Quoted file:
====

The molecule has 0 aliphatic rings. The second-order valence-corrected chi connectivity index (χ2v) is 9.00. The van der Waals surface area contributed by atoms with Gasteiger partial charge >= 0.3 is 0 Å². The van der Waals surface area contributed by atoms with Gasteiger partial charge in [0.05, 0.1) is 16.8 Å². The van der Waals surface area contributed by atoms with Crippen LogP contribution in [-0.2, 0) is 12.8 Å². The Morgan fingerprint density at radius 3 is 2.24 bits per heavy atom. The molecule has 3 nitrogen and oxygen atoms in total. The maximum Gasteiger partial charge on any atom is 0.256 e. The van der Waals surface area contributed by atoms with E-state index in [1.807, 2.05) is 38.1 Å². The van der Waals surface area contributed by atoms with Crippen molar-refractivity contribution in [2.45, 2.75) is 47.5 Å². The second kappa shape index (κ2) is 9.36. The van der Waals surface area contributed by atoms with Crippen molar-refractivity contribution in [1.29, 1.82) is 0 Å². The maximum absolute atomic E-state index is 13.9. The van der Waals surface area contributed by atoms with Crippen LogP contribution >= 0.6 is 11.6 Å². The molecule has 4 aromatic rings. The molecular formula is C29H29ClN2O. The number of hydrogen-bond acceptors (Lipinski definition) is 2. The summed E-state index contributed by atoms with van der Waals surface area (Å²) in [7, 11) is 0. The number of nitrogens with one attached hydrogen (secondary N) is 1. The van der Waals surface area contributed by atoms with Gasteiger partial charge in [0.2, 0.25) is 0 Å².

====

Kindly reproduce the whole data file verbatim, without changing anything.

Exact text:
The molecule has 0 aliphatic rings. The second-order valence-corrected chi connectivity index (χ2v) is 9.00. The van der Waals surface area contributed by atoms with Gasteiger partial charge >= 0.3 is 0 Å². The van der Waals surface area contributed by atoms with Gasteiger partial charge in [0.05, 0.1) is 16.8 Å². The van der Waals surface area contributed by atoms with Crippen LogP contribution in [-0.2, 0) is 12.8 Å². The Morgan fingerprint density at radius 3 is 2.24 bits per heavy atom. The molecule has 3 nitrogen and oxygen atoms in total. The maximum Gasteiger partial charge on any atom is 0.256 e. The van der Waals surface area contributed by atoms with E-state index in [1.807, 2.05) is 38.1 Å². The van der Waals surface area contributed by atoms with Crippen molar-refractivity contribution in [2.45, 2.75) is 47.5 Å². The second kappa shape index (κ2) is 9.36. The van der Waals surface area contributed by atoms with Crippen molar-refractivity contribution in [1.29, 1.82) is 0 Å². The maximum absolute atomic E-state index is 13.9. The van der Waals surface area contributed by atoms with Crippen LogP contribution >= 0.6 is 11.6 Å². The molecule has 4 aromatic rings. The molecular formula is C29H29ClN2O. The number of hydrogen-bond acceptors (Lipinski definition) is 2. The summed E-state index contributed by atoms with van der Waals surface area (Å²) in [7, 11) is 0. The number of nitrogens with one attached hydrogen (secondary N) is 1. The van der Waals surface area contributed by atoms with Gasteiger partial charge in [0.2, 0.25) is 0 Å².